Semantic content structure

Processing large amounts of information is a challenge for everyone. Sighted users scan a page quickly looking for headings to get an impression of the content of the page. People that use assistive technology can navigate content by landmarks, headings, lists, and UI elements. Structuring the content correctly ensures that the experience is consistent and understandable.


The importance of proper content structure

The importance of proper content structure

People rely on visual cues for structure (eg. bulleted list) and visual hierarchy to understand what content means (semantics).

Assistive technology relies on the native attributes from semantic HTML or native app code to navigate and use digital content.

Use semantic elements - headings, buttons, links, lists, roles, and tables appropriately - must be visually discernible and programmatically understandable to Assistive Technology.

Structuring content also puts content in a logical order ensures TELUS customers have a clear and consistent experience. Assistive technology and screen readers follow the natural flow of a web page or screen. 

People rely on visual cues for structure (eg. bulleted list) and visual hierarchy to understand what content means (semantics).

Assistive technology relies on the native attributes from semantic HTML or native app code to navigate and use digital content.

Use semantic elements - headings, buttons, links, lists, roles, and tables appropriately - must be visually discernible and programmatically understandable to Assistive Technology.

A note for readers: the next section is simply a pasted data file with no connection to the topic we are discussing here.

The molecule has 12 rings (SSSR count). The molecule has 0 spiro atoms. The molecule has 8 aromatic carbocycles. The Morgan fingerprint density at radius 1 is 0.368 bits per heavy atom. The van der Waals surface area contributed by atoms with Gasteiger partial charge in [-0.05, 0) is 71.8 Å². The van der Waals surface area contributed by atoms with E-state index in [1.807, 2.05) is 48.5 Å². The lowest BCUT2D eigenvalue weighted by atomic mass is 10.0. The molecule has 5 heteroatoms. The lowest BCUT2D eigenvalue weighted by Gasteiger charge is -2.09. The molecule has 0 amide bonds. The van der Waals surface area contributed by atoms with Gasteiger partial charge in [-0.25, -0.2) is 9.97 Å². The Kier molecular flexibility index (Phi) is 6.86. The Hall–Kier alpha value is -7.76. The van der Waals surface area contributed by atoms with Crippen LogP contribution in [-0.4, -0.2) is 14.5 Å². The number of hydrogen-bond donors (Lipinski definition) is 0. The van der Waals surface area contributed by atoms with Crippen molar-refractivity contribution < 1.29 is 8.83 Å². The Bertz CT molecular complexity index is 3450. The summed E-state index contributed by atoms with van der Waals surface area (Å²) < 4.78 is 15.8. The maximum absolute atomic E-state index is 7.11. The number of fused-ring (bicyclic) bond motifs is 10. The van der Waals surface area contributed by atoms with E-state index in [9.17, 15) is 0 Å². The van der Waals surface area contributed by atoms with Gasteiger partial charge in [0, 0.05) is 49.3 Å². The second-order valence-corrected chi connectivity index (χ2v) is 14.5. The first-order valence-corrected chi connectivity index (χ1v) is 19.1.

Structuring content also puts content in a logical order ensures TELUS customers have a clear and consistent experience. Assistive technology and screen readers follow the natural flow of a web page or screen. 


How to structure content

How to structure content

The pages should flow in a way that makes sense to all readers and applications reviewing the page.

When structuring your content:

  • Put the most important information upfront
  • Create visually semantic content and proper content hierarchy with headers, sections, bullets, tables, and form fieldsets
    • Use tables for data that has rows and columns and/or has content that needs to be compared, eg. order summaries
  • Do not skip headings:
    • The first heading (H1) describes the pages main topic and should support the page <title>
    • Top level sections are H2
    • Subsequent sections are H3 and so on (rarely exceeding H4 and never H6)
    • The code semantics must be h1, h2, h3, and so on
    • You can visually style your headings with CSS, as long as the code is hierarchical. For example, you can use an H2 visual style on a semantic H4 to provide visual emphasis
  • Make sure your content blocks are concise and include all relevant user information
  • Work closely with your PO, content lead, and designer to make the content structure clear

The pages should flow in a way that makes sense to all readers and applications reviewing the page.

When structuring your content:

  • Put the most important information upfront
  • Create visually semantic content and proper content hierarchy with headers, sections, bullets, tables, and form fieldsets
    • Use tables for data that has rows and columns and/or has content that needs to be compared, eg. order summaries
  • Do not skip headings:
    • The first heading (H1) describes the pages main topic and should support the page <title>
    • Top level sections are H2
    • Subsequent sections are H3 and so on (rarely exceeding H4 and never H6)
    • The code semantics must be h1, h2, h3, and so on
    • You can visually style your headings with CSS, as long as the code is hierarchical. For example, you can use an H2 visual style on a semantic H4 to provide visual emphasis
  • Make sure your content blocks are concise and include all relevant user information
  • Work closely with your PO, content lead, and designer to make the content structure clear

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